EU development policy can be a game changer

, par Luisa Stauder, Translated by Joanna Magill

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EU development policy can be a game changer
Sous-titres photo : the editor of Treffpunkteuropa Luisa Stauder (first on the left) along with other ambassadors from ONE in front of the German parliament. Photo : Marco Urban available via ONE.

About 7 years ago, one of the most important peace prizes, the Nobel prize, was awarded to the European Union. The EU was chosen because it had evidently achieved the impossible : maintaining and promoting peace on a continent marked by innumerable wars. In the next 7 years, it will again be able once again to help peace reign in Europe and the rest of the world. To achieve this, the multiannual financial framework seems to be a good place to start.

The EU institutions are currently negotiating the multiannual financial framework (MFF), which sets out the approximate distribution of the EU’s budget for the next seven years. It therefore reflects the political priorities for the period of 2021-2027. At the end of which there will only be three years before the world reviews whether the UN’s sustainable development goals have been met or not. The negotiations carried out as part of the MFF should therefore show how seriously the EU, Nobel peace prize winner, takes the fight against extreme poverty, famine and preventable diseases, as well as climate justice and gender equality.

Brussels is taking its time

It is a well-known fact that speed is not the EU’s strong point. The budget negotiations have been going on for a while. This involves a difficult process where each party’s interests and concerns must be weighed up, those of both EU institutions and EU member states. The final decision, which determines the scope and distribution of the budget, is constantly being postponed. During such a fragmented process, the negotiators can easily forget to consider the bigger picture. However the world in which we will live in the future will be the result of these negotiations.

The European Union —and its member states— is the largest distributor of global development funds. This makes it an indispensable force in the fight against extreme poverty. Though the UN has set ambitious sustainable development goals, that doesn’t mean they are unachievable. To do so, we need a European Union in the best possible shape that has a clear vision and the necessary resources.

A true partnership between the EU and Africa

It is not just the moral duty of the Nobel peace prize winner, it’s also in our own interest ; Europe is growing older. The workforce is growing smaller and smaller. At the same time, the African population will double and reach 2.5 billion by the year 2025, the majority of which will be under 25, meaning that Africa will be the youngest continent in the world. On one hand, Europe needs well-trained people to help remedy the lack of skilled labour in the EU. On the other, Europe could make a significant contribution to an economic miracle in Africa.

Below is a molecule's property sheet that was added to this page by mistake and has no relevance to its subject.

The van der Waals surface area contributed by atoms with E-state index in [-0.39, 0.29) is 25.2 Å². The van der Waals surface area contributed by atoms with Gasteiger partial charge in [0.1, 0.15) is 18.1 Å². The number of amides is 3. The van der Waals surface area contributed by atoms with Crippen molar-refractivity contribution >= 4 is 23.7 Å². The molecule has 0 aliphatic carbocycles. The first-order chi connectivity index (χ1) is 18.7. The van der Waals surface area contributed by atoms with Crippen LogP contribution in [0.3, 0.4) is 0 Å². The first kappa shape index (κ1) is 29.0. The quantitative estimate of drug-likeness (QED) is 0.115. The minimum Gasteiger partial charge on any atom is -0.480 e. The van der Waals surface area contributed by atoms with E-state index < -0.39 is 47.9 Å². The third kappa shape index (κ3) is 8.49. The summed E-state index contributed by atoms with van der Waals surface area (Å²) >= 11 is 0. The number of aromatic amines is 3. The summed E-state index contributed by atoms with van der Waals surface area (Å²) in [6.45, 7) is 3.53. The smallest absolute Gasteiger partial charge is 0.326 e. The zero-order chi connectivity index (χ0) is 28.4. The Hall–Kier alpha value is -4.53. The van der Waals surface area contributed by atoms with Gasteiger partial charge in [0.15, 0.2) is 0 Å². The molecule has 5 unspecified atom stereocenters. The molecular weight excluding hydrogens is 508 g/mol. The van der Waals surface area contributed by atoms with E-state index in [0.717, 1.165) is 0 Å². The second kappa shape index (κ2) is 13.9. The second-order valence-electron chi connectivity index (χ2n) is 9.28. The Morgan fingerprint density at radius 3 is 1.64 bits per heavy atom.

In order to do this, Europe has to consistently invest in the young people of Africa. The 3 ‘E’s are of the utmost importance : Education, Employment and Engagement with society. If the young people of Africa are able to see the opportunities that they deserve, they will be able to become a driving force for the African economy and the fight against extreme poverty. Europe would therefore have a sizable commercial partnership waiting for them. This is exactly what you’d call a true partnership.

Nevertheless, these aspects must be viewed solely as an incentive and not as Europe’s main aim. Individual human lives should still be the focus. Investments must be made on several levels in order to make the vision of a world without poverty a reality.

Thinking big

In order to make this vision a reality, from now on we need an EU that isn’t content with merely doing whatever it wants, but that thinks and acts in the long term and looks outside of its own borders. We need a European Union that’s aware of its global responsibility and that sees its Nobel prize as a duty to continue working towards peace. As we all know, good development policies and good teamwork make the best peace policies.

The EU can therefore make an important contribution to making the world a more peaceful and just place between now, 2030, and beyond. The place in which we live should no longer determine our right to life : a world where all have the same opportunities seems utopian and impossible. However, who other than the EU would be better equipped to make the impossible a reality ? ‘Thinking European’ is a synonym for thinking on a grand scale. We are not content with the minimum.

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